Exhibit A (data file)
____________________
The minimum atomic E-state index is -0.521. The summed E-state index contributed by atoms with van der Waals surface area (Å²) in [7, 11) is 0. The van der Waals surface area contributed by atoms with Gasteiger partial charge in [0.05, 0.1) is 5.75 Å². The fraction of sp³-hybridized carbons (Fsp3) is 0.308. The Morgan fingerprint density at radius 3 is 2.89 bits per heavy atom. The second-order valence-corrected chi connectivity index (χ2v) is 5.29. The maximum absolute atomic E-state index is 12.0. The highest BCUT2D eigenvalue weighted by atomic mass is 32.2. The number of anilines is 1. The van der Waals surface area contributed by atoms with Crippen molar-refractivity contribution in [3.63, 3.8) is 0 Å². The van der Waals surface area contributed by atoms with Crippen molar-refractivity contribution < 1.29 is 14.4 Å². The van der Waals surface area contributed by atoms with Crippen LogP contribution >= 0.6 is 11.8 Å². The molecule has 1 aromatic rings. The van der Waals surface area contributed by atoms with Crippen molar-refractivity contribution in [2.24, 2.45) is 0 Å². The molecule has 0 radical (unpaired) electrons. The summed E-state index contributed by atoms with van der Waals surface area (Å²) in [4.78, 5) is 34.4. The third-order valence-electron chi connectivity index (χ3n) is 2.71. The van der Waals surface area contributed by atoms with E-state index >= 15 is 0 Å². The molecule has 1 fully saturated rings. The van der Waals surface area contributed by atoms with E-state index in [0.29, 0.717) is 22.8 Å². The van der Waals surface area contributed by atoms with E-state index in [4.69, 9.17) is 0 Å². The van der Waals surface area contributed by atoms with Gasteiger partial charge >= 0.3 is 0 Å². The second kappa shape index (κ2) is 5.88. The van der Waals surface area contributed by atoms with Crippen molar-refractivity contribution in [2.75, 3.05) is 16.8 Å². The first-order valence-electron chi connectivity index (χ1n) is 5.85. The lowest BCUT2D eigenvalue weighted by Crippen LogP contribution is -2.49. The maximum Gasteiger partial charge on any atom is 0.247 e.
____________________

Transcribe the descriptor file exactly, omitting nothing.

The minimum atomic E-state index is -0.521. The summed E-state index contributed by atoms with van der Waals surface area (Å²) in [7, 11) is 0. The van der Waals surface area contributed by atoms with Gasteiger partial charge in [0.05, 0.1) is 5.75 Å². The fraction of sp³-hybridized carbons (Fsp3) is 0.308. The Morgan fingerprint density at radius 3 is 2.89 bits per heavy atom. The second-order valence-corrected chi connectivity index (χ2v) is 5.29. The maximum absolute atomic E-state index is 12.0. The highest BCUT2D eigenvalue weighted by atomic mass is 32.2. The number of anilines is 1. The van der Waals surface area contributed by atoms with Crippen molar-refractivity contribution in [3.63, 3.8) is 0 Å². The van der Waals surface area contributed by atoms with Crippen molar-refractivity contribution < 1.29 is 14.4 Å². The van der Waals surface area contributed by atoms with Crippen LogP contribution >= 0.6 is 11.8 Å². The molecule has 1 aromatic rings. The van der Waals surface area contributed by atoms with Crippen molar-refractivity contribution in [2.24, 2.45) is 0 Å². The molecule has 0 radical (unpaired) electrons. The summed E-state index contributed by atoms with van der Waals surface area (Å²) in [4.78, 5) is 34.4. The third-order valence-electron chi connectivity index (χ3n) is 2.71. The van der Waals surface area contributed by atoms with E-state index >= 15 is 0 Å². The molecule has 1 fully saturated rings. The van der Waals surface area contributed by atoms with E-state index in [0.29, 0.717) is 22.8 Å². The van der Waals surface area contributed by atoms with E-state index in [4.69, 9.17) is 0 Å². The van der Waals surface area contributed by atoms with Gasteiger partial charge >= 0.3 is 0 Å². The second kappa shape index (κ2) is 5.88. The van der Waals surface area contributed by atoms with Crippen molar-refractivity contribution in [2.75, 3.05) is 16.8 Å². The first-order valence-electron chi connectivity index (χ1n) is 5.85. The lowest BCUT2D eigenvalue weighted by Crippen LogP contribution is -2.49. The maximum Gasteiger partial charge on any atom is 0.247 e.